Recall that one way of describing a distribution is in terms of the number of modes in the data. A unimodal distribution has one mode. In contrast, a bimodal distribution has two. Now this might seem odd to you. How can there be more than one "most frequently occurring" score in a data set? I suppose statisticians are a bit bizarre in this way. We would accept that a distribution is bimodal if it seems that more than one score or value "stands out" as occurring especially frequently in comparison to other values. But when the data are quantitative in nature, weÕd also want to make sure that the two more frequently occurring scores are not too close to each other in value before weÕd accept the distribution as one that could be described as "bimodal." So there is some subjectivity in the decision as to whether or not a distribution is best characterised as unimodal, bimodal, or multimodal.

Median. Technically, the median of a distribution is the value that cuts the distribution exactly in half, such that an equal number of scores are larger than that value as there are smaller than that value. The median is by definition what we call the 50th percentile. This is an ideal definition, but often distributions canÕt be cut exactly in half in this way, but we still can define the median in the distribution. Distributions of qualitative data do not have a median.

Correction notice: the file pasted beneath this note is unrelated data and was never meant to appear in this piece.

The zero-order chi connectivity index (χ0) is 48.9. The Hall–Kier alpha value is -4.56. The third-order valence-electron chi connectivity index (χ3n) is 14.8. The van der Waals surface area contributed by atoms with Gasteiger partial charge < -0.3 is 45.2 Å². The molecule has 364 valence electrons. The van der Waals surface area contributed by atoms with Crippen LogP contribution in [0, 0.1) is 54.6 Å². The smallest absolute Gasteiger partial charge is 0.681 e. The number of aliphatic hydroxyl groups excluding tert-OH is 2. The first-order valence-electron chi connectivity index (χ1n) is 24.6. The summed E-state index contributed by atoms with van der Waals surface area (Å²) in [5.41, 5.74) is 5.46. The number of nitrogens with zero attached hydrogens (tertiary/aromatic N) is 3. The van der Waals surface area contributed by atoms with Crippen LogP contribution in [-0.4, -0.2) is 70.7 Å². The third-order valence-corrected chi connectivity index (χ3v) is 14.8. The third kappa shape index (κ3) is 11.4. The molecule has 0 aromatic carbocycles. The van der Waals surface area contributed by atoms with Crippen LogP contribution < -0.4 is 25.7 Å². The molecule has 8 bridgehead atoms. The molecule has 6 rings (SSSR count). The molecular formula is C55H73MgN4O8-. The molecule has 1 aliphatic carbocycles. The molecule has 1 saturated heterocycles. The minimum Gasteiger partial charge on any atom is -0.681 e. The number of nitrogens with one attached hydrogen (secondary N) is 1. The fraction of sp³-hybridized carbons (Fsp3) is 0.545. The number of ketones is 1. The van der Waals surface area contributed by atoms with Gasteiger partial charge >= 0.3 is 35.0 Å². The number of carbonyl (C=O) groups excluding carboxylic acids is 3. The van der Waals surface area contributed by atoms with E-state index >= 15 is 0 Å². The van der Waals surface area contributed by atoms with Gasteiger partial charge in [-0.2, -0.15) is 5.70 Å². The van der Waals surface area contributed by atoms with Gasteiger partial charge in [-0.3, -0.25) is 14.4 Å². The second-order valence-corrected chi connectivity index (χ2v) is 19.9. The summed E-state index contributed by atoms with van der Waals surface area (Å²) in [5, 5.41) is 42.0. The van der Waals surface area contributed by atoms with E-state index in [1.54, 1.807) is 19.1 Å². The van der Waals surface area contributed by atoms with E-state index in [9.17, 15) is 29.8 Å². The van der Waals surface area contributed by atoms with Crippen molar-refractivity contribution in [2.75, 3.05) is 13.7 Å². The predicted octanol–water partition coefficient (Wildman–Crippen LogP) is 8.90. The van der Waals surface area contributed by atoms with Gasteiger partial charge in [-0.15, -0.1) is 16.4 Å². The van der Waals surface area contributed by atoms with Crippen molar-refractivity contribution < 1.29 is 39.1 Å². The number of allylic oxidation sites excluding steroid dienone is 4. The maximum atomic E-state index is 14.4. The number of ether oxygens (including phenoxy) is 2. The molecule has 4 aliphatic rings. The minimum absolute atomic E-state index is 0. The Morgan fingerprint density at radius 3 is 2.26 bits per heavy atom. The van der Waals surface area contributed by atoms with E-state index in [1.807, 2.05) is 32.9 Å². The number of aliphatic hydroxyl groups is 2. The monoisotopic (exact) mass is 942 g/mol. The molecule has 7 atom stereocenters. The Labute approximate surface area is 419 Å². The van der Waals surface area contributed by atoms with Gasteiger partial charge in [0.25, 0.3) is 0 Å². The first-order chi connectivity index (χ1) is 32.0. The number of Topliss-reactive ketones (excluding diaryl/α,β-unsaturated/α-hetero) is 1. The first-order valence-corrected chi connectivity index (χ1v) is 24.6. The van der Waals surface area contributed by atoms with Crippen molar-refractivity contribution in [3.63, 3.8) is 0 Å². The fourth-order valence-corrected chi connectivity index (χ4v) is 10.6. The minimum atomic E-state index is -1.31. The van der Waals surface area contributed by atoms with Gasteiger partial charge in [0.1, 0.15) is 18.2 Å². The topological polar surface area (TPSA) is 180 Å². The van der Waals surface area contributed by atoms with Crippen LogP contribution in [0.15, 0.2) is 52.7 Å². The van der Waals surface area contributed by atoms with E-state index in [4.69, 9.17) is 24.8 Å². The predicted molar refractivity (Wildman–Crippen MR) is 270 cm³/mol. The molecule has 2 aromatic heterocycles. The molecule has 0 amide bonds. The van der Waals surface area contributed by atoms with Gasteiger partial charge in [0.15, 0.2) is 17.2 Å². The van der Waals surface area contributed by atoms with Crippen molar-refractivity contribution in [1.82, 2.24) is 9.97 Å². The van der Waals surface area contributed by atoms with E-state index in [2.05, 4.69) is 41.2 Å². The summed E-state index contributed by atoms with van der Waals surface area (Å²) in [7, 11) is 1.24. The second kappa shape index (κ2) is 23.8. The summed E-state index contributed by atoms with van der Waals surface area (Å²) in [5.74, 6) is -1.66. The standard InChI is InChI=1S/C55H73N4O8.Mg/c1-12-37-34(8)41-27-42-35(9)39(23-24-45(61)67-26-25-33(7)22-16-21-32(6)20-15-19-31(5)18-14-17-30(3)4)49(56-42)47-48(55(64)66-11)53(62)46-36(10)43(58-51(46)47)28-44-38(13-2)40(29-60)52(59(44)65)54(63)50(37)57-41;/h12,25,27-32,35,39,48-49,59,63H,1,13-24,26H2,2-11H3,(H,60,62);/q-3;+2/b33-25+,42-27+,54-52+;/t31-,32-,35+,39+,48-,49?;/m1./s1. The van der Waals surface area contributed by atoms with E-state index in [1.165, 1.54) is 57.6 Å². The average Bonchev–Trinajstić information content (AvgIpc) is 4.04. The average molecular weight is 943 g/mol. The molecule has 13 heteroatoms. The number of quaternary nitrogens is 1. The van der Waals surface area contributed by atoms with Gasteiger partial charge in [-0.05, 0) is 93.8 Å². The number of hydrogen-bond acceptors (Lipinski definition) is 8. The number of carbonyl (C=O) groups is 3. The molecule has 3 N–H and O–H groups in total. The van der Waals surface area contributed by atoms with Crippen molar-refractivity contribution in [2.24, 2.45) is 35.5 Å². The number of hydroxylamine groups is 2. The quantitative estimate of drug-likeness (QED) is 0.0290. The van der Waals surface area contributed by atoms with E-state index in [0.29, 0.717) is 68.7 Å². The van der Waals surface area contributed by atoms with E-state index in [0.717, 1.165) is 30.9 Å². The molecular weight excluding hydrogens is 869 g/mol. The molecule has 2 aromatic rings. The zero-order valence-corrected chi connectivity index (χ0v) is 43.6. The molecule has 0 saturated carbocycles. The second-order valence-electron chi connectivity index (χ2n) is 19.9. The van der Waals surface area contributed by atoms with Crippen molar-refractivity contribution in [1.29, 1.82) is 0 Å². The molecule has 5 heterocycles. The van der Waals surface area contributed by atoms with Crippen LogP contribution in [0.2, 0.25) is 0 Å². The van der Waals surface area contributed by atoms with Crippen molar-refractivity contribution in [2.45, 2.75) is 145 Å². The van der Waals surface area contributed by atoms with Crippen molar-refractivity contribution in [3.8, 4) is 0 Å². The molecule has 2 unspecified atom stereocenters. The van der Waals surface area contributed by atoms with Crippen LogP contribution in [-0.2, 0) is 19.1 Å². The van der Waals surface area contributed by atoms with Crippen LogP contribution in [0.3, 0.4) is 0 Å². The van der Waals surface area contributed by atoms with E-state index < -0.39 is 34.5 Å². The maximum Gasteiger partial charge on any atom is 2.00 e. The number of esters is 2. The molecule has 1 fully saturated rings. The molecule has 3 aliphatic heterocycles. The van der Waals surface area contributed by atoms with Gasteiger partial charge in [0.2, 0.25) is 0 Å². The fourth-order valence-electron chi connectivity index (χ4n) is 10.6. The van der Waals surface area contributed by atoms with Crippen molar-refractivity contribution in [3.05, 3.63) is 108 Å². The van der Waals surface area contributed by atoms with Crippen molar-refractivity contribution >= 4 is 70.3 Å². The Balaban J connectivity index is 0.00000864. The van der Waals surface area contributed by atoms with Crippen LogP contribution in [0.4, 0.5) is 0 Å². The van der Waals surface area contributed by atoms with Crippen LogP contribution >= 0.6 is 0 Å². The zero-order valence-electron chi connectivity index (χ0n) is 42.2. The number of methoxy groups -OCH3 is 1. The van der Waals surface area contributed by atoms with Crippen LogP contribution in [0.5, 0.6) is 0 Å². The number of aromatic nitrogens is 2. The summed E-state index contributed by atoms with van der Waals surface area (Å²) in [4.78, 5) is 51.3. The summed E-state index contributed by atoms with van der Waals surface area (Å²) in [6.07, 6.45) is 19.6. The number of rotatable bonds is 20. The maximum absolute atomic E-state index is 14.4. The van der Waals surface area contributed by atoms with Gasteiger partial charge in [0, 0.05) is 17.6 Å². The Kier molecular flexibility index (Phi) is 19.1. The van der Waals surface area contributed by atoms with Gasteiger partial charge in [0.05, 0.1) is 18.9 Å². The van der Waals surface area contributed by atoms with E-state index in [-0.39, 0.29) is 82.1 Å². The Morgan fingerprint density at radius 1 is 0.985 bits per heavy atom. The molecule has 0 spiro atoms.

The median is most easily computed by sorting the data in the data set from smallest to largest. The median is the "middle" score in the distribution. Suppose we have the following scores in a data set: 5, 7, 6, 1, 8. Sorting the data, we have: 1, 5, 6, 7, 8. The "middle score" is 6, so the median is 6. Half of the (remaining) scores are larger than 6 and half of the (remaining) scores are smaller than 6.

To derive the median, using the following rule. First, compute (n+1)/2, where n is the number of data points. Here, there are 5, so n = 5. If (n+1)/2 is an integer, the median is the value that is in the (n+1)/2 location in the sorted distribution. Here, (n+1)/2 = 6/2 or 3, which is an integer. So the median is the 3rd score in the sorted distribution, which is 6. If (n+1)/2 is not an integer, then there is no "middle" score. In such a case, the median is defined as one half of the sum of the two data points that hold the two nearest locations to (n+1)/2. For example, suppose the data are 1, 4, 6, 5, 8, 0. The sorted distribution is 0, 1, 4, 5, 6, 8. n = 6, and (n+1)/2 = 7/2 = 3.5. This is not an integer. So the median is one half of the sum of the 3rd and 4th scores in the sorted distribution. The 3rd score is 4 and the firth score is 5. One half of 4 + 5 is 9/2 or 4.5. So the median is 4.5. Here, notice that half of the scores are above 4.5 and half are below. In this case, the ideal definition is satisfied. Also, notice that the median may not be an actual value in the data set. Indeed, the median may not even be a possible value.